• Is this a good use of my time? I could be working right now. Or sleeping. Or eating.
  • Is it time for food yet?
  • This is boring. And painful. And difficult. And stupid. And emotional.  
  • I can't keep going.
Just a few reasons why I am not next in line to the Mr Motivator throne. (#ontrend #1996trend)

However, what's great about exercise is that, in order for it to continue happening, I have to do it in spite of the above avalanche of anti-motivational thoughts. And that's been a great discipline for me. As I slog away on the treadmill getting ever wheezier, ever sweatier, ever tomato-ier, I am presented with the choice: listen to yourself and give up, or tell yourself something different and keep going. 

The other day I was struck by how often I have pretty much identical thoughts about church. 

Have another read of the list: any of these seem familiar to your Sunday experience?

Now, before I go on I should say-  I don't feel particularly let down by any church. I know many people who do, but this post isn't skillful or sensitive enough to be for them. It isn't a" gripe post" or the Christianese version of Taylor Swift's Bad Blood. It is just an acknowledgment that my experience of congregational life (and maybe others?) can feel, at times, disappointing or humiliating or irritating or painful or pointless (or all of the above). And at those times, I am presented with the choice: listen to yourself and give up- or tell yourself something different and keep going.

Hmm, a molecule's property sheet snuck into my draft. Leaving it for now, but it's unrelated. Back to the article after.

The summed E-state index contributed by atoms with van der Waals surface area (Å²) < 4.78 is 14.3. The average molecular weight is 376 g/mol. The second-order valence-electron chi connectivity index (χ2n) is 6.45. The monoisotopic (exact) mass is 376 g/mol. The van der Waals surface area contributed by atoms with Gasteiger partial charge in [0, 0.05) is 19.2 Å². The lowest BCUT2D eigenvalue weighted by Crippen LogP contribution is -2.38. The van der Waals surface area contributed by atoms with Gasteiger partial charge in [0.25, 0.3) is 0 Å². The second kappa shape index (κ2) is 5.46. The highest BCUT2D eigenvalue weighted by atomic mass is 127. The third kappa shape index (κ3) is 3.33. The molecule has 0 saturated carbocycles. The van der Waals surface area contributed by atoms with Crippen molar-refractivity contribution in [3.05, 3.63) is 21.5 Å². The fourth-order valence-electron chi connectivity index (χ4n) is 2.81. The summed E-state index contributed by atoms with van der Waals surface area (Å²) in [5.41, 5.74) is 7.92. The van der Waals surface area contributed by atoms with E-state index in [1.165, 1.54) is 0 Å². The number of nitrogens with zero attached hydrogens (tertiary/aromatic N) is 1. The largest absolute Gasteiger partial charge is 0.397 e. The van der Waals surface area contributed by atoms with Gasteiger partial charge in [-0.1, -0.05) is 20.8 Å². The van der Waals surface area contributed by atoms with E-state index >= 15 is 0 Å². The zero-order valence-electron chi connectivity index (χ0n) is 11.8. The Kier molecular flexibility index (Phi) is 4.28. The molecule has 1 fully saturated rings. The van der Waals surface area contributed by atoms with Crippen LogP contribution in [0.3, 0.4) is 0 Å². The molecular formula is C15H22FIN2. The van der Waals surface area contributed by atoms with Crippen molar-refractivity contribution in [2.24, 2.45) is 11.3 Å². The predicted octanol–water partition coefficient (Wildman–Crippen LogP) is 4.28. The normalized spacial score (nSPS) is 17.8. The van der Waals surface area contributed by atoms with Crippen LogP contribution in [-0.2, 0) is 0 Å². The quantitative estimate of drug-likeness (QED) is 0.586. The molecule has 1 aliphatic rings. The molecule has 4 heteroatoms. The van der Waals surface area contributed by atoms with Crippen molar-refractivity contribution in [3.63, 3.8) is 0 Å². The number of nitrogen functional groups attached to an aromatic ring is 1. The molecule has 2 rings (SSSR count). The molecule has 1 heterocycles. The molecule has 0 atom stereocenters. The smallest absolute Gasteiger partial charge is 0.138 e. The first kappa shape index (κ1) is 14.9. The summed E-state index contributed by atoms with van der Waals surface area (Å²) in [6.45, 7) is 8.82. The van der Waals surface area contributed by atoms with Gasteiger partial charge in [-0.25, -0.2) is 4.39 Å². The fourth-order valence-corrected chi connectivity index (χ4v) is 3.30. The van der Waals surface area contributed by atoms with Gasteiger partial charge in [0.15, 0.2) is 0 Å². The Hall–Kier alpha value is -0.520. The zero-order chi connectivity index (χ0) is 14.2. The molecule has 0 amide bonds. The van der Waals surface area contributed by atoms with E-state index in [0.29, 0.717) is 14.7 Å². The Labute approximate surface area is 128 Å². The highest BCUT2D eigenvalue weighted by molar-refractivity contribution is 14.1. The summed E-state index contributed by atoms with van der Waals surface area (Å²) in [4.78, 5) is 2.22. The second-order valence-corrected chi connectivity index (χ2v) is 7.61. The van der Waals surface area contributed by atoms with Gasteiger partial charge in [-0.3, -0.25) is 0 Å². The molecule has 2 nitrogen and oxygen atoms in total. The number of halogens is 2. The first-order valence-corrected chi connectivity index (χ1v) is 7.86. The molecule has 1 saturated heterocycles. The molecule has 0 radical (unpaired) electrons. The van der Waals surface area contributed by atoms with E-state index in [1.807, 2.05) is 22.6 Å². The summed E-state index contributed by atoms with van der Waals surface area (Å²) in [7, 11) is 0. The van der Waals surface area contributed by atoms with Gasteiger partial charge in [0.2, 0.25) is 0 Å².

With both the gym and church- I know I should keep going. 

On the treadmill, I tend to tell myself things like: "you will look stupid if you stop now- it's been 3.12 minutes..." or "you almost certainly won't die." (Like I said, Mr. Motivator- your legacy remains unsurpassed.) 

But with church, I need something better. It's not just that I need to tell myself something different, but something in some sense truer than the natural "go-to" list.

So, here are some of the things I tell myself when I'm trying not to listen to myself:

1.     You belong here. Maybe you’re wearing the wrong shoes, or went to the wrong school, or don’t add “do” as an infinitive clause in your prayers- but you still belong here. And do you really think any of those things could every really make you belong with God's family!? Of course not! The King makes you belong! He bounded out to meet you, set your place at His banqueting table, delighted to invite you near. So draw near! If he has said, "you are mine"- who else (including you) has any authority to say anything different?